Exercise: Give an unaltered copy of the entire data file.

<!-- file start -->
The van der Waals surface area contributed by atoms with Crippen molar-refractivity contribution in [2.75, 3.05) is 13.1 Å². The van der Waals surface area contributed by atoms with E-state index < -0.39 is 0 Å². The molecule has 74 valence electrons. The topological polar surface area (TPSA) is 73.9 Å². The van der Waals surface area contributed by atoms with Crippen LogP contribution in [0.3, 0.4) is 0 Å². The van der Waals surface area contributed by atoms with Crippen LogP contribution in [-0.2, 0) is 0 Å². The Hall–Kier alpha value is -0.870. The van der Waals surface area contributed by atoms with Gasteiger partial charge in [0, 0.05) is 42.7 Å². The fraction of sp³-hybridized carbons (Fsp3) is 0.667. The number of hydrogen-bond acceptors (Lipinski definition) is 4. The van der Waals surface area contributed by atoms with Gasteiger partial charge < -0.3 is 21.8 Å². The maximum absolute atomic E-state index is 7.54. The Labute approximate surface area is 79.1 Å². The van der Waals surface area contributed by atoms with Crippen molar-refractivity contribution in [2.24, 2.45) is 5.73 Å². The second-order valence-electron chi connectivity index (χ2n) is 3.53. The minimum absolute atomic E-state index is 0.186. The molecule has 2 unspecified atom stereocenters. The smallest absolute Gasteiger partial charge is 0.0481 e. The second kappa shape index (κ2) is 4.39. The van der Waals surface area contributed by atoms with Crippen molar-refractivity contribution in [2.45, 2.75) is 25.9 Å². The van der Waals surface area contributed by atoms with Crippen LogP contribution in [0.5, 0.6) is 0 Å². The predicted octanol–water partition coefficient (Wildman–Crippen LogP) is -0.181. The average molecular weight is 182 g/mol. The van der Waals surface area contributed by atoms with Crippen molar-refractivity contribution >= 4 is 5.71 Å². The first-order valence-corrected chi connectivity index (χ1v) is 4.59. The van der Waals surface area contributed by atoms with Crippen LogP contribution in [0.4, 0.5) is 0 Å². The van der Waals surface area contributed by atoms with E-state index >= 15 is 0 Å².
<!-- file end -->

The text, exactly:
The van der Waals surface area contributed by atoms with Crippen molar-refractivity contribution in [2.75, 3.05) is 13.1 Å². The van der Waals surface area contributed by atoms with E-state index < -0.39 is 0 Å². The molecule has 74 valence electrons. The topological polar surface area (TPSA) is 73.9 Å². The van der Waals surface area contributed by atoms with Crippen LogP contribution in [0.3, 0.4) is 0 Å². The van der Waals surface area contributed by atoms with Crippen LogP contribution in [-0.2, 0) is 0 Å². The Hall–Kier alpha value is -0.870. The van der Waals surface area contributed by atoms with Gasteiger partial charge in [0, 0.05) is 42.7 Å². The fraction of sp³-hybridized carbons (Fsp3) is 0.667. The number of hydrogen-bond acceptors (Lipinski definition) is 4. The van der Waals surface area contributed by atoms with Gasteiger partial charge < -0.3 is 21.8 Å². The maximum absolute atomic E-state index is 7.54. The Labute approximate surface area is 79.1 Å². The van der Waals surface area contributed by atoms with Crippen molar-refractivity contribution in [2.24, 2.45) is 5.73 Å². The second-order valence-electron chi connectivity index (χ2n) is 3.53. The minimum absolute atomic E-state index is 0.186. The molecule has 2 unspecified atom stereocenters. The smallest absolute Gasteiger partial charge is 0.0481 e. The second kappa shape index (κ2) is 4.39. The van der Waals surface area contributed by atoms with Crippen molar-refractivity contribution in [2.45, 2.75) is 25.9 Å². The van der Waals surface area contributed by atoms with Crippen LogP contribution in [0.5, 0.6) is 0 Å². The predicted octanol–water partition coefficient (Wildman–Crippen LogP) is -0.181. The average molecular weight is 182 g/mol. The van der Waals surface area contributed by atoms with Crippen molar-refractivity contribution >= 4 is 5.71 Å². The first-order valence-corrected chi connectivity index (χ1v) is 4.59. The van der Waals surface area contributed by atoms with Crippen LogP contribution in [0.4, 0.5) is 0 Å². The van der Waals surface area contributed by atoms with E-state index >= 15 is 0 Å².